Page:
“If I didn’t have to quarantine, I’d definitely have played the next two events. But it’s an awkward situation. Just one of those things.”

Like compatriot Marc Warren with his welcome win on the European Tour last weekend, Dryburgh certainly hit the ground running after coming out of lockdown.

Up against the likes of Georgia Hall, Charley Hull and Laura Davies on both occasions, she played some sparkling golf to come out on top in those one-day events at The Buckinghamshire and Royal St George’s. As a consequence, her confidence is sky high and her profile has also been raised considerably.

“I couldn’t have asked for much more from these events as the fields were really strong and it was especially pleasing to win at Royal St George’s as it is such a prestigious course, so that was pretty special,” she said.

“Initially, I was just thinking about getting back into competition when I entered these events. Getting a card back in my hand and seeing where the game was at.

“It became a bit more than that, though. It’s had really good coverage with Justin and Kate behind it, which it might not have done if it had been a smaller series. Obviously in the current circumstances with golf just starting up again, it’s been great to be involved.”

Dryburgh, who was born in Aberdeen but now lives in Beaconsfield in Buckinghamshire, is now hoping to transfer her winning form on to the LPGA Tour. In her rookie season two years ago, she struggled to find her feet, making just three cuts in 18 events, before starting to make a little bid of headway last season, even though she was unable to hold on to her full card.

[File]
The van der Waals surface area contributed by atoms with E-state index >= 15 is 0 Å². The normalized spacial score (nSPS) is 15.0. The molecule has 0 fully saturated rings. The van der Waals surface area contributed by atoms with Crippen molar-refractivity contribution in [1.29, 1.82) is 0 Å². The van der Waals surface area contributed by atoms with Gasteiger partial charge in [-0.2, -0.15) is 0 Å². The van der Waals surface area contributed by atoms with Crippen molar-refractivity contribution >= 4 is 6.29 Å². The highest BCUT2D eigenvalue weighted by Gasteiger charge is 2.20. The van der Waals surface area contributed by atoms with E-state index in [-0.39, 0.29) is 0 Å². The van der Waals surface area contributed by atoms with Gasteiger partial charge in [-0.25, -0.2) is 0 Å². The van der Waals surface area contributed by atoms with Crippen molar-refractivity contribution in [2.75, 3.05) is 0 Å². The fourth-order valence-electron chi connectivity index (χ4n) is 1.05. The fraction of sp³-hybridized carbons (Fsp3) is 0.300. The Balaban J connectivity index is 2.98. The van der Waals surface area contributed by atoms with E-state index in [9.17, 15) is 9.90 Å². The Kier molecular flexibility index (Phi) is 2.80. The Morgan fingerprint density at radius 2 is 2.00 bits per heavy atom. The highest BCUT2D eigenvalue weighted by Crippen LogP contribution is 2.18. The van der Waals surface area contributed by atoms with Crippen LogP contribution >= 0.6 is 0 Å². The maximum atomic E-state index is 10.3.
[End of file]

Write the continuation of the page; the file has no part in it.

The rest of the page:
“In my rookie year, I just didn’t feel comfortable out there,” admitted Dryburgh, a former Curtis Cup player. “I guess I didn’t feel I belonged almost. But now I definitely do and I think that’s down to a combination of a lot of things. Every part of my game has improved a lot since my rookie year.

“That’s definitely down to Lawrence Farmer, my coach since I was 12, while I have also been working for a couple of years now with Nick Soto on my putting. That’s come on leaps and bounds. I started AimPoint at the start of the year and that seems to have helped me a lot on the greens as well.

“I am definitely making more putts than I used to. It’s all building in the right direction and I definitely feel like I can do some good things on the LPGA Tour.”